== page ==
Anglican presence in Sri Lanka dates back to the arrival of the British in 1796 when the first services were held for the civil and military personnel of the island, then called Ceylon. The first Colonial Chaplain was appointed in 1799 and missionaries of the CMS and SPG began their work in 1818 and 1844 respectively.
From 1796 to 1818 the Church of England in Ceylon was part of the Diocese of London, from 1818 the Diocese of Calcutta and from 1835 the Diocese of Madras. In 1818 with the institution of the Archdeaconry of Colombo within the Diocese of Calcutta the first steps towards diocesan organization were taken.
The Diocese of Colombo was inaugurated in 1845 and disestablished with its own constitution, Diocesan Council (initially called Synod) and Incorporated Trustees in 1885. In 1930 as the Church of Ceylon, the Diocese became part of a new Province, that of India, Burma and Ceylon. In 1950 the Diocese of Kurunegala was formally inaugurated as a second diocese but was only legally recognized in 1972. After the dissolution of the Province in 1970 the two dioceses became extra provincial under the metropolitical care of the Archbishop of Canterbury, as a temporary measure, as Anglicans in Sri Lanka looked forward to going in to the united Church of Lanka. Sadly the plans were aborted in 1974 due to legal complications and the Church of Ceylon has journeyed as an extra provincial national church to date.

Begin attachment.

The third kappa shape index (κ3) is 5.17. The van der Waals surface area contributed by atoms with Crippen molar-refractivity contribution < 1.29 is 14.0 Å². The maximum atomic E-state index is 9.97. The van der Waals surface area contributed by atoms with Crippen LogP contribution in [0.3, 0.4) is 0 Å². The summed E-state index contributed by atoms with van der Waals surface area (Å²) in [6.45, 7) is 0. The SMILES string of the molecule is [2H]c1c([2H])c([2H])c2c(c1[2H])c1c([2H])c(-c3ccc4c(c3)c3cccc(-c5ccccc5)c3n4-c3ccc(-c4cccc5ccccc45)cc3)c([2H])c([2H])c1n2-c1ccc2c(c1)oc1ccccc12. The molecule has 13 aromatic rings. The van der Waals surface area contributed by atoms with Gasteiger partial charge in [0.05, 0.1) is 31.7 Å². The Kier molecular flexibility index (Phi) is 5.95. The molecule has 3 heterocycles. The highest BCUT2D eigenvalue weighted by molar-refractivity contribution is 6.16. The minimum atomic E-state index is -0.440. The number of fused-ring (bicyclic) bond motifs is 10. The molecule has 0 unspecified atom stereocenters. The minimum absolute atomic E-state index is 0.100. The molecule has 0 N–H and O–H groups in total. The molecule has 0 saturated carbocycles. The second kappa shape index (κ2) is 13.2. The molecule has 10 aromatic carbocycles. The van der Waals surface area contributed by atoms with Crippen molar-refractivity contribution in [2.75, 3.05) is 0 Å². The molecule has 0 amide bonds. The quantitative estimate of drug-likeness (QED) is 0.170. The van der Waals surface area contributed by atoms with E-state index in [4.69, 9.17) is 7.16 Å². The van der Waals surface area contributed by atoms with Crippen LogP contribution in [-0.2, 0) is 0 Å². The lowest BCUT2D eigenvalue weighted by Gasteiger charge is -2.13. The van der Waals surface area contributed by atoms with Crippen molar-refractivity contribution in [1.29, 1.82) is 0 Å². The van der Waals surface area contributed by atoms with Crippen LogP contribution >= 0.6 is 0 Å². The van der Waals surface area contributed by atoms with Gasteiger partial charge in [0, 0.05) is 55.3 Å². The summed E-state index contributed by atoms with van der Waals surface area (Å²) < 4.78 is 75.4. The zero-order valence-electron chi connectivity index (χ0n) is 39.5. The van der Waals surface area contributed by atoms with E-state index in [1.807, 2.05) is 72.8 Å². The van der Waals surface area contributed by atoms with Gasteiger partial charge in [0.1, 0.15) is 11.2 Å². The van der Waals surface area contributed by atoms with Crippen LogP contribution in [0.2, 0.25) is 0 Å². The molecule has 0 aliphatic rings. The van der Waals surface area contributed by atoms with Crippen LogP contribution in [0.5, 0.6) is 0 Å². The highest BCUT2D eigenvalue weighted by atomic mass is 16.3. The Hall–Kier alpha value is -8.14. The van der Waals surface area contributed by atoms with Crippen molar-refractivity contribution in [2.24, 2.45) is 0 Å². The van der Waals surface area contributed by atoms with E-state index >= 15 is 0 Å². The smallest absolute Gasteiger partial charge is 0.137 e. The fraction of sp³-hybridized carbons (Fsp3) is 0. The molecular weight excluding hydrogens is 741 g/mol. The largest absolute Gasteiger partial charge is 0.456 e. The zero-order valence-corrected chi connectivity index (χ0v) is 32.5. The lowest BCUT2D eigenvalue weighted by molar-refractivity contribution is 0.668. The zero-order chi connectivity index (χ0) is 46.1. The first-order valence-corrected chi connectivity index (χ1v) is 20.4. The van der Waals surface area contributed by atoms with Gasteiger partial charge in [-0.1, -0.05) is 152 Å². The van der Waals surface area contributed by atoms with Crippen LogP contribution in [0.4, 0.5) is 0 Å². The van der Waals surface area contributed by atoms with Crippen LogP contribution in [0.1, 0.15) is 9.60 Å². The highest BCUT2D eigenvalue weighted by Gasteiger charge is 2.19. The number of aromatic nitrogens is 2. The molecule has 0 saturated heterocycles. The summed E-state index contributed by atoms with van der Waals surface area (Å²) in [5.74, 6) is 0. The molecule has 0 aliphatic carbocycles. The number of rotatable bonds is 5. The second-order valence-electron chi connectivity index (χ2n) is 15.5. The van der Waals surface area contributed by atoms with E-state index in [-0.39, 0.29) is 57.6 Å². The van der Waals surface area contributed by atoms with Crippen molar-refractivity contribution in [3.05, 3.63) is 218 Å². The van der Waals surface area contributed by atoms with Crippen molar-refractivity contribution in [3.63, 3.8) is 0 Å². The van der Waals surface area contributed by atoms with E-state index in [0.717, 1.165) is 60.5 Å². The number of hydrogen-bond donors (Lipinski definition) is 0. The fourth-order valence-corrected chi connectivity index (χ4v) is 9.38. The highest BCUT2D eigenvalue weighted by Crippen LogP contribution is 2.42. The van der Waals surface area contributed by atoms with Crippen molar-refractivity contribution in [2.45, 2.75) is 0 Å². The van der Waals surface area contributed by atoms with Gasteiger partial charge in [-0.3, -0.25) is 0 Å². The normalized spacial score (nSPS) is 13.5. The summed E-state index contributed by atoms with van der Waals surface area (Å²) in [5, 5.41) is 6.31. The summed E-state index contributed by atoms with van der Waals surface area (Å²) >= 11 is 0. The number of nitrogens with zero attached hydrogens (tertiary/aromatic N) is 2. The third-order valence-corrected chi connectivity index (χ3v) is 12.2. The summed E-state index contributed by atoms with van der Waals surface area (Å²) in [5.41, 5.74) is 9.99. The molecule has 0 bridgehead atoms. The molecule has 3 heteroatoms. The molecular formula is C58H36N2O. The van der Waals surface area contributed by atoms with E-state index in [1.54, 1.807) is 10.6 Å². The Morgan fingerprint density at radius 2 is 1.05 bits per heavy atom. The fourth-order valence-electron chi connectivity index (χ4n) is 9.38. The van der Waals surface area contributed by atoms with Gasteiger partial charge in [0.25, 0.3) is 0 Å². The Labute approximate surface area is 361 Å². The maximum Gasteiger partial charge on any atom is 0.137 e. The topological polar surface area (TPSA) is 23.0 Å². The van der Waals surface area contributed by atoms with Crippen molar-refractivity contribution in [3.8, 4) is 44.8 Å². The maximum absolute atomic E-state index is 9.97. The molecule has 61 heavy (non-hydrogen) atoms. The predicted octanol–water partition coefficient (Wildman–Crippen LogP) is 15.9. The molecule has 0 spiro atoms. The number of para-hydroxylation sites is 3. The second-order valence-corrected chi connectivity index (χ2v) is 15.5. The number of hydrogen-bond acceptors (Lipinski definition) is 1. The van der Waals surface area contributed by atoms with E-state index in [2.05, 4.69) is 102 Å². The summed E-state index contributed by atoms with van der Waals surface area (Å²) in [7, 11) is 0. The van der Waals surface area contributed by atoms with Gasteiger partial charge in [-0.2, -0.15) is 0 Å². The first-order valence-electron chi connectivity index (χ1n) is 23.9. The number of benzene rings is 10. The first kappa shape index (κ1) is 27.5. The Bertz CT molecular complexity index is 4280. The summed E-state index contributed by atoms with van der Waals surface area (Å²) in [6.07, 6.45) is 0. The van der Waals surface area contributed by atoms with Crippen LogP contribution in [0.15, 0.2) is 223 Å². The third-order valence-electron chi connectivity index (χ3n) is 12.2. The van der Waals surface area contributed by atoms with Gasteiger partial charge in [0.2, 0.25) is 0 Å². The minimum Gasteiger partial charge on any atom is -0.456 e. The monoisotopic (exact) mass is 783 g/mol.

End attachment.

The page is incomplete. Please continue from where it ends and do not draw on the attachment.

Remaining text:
The two dioceses cover the entire island, Colombo includes the Western, Southern, Eastern, Northern and Uva provinces and the Ratnapura, Nuwara Eliya and Puttalam districts, while Kurunagala covers the Kurunagala, Kandy, Matale, Kegalla, Anuradhapura, and Polonnaruwa, districts.